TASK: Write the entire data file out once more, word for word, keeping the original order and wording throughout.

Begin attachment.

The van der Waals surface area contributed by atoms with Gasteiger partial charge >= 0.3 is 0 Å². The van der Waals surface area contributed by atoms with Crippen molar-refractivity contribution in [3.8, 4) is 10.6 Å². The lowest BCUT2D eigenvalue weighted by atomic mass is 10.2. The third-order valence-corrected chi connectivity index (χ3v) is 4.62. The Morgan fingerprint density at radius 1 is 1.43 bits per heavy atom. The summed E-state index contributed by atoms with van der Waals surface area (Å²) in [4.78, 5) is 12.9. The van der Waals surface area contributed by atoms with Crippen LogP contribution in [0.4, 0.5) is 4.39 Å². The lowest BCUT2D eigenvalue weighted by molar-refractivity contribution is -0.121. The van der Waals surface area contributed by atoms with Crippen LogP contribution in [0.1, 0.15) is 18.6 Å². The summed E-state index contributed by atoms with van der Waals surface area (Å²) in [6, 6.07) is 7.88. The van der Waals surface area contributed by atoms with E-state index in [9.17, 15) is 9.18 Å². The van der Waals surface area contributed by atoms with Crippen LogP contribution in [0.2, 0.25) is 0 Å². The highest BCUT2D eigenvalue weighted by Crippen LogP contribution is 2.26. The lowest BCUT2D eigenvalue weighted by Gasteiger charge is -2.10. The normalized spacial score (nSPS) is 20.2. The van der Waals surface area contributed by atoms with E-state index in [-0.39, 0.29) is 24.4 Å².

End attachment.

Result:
The van der Waals surface area contributed by atoms with Gasteiger partial charge >= 0.3 is 0 Å². The van der Waals surface area contributed by atoms with Crippen molar-refractivity contribution in [3.8, 4) is 10.6 Å². The lowest BCUT2D eigenvalue weighted by atomic mass is 10.2. The third-order valence-corrected chi connectivity index (χ3v) is 4.62. The Morgan fingerprint density at radius 1 is 1.43 bits per heavy atom. The summed E-state index contributed by atoms with van der Waals surface area (Å²) in [4.78, 5) is 12.9. The van der Waals surface area contributed by atoms with Crippen LogP contribution in [0.4, 0.5) is 4.39 Å². The lowest BCUT2D eigenvalue weighted by molar-refractivity contribution is -0.121. The van der Waals surface area contributed by atoms with Crippen LogP contribution in [0.1, 0.15) is 18.6 Å². The summed E-state index contributed by atoms with van der Waals surface area (Å²) in [6, 6.07) is 7.88. The van der Waals surface area contributed by atoms with E-state index in [9.17, 15) is 9.18 Å². The van der Waals surface area contributed by atoms with Crippen LogP contribution in [0.2, 0.25) is 0 Å². The highest BCUT2D eigenvalue weighted by Crippen LogP contribution is 2.26. The lowest BCUT2D eigenvalue weighted by Gasteiger charge is -2.10. The normalized spacial score (nSPS) is 20.2. The van der Waals surface area contributed by atoms with E-state index in [-0.39, 0.29) is 24.4 Å².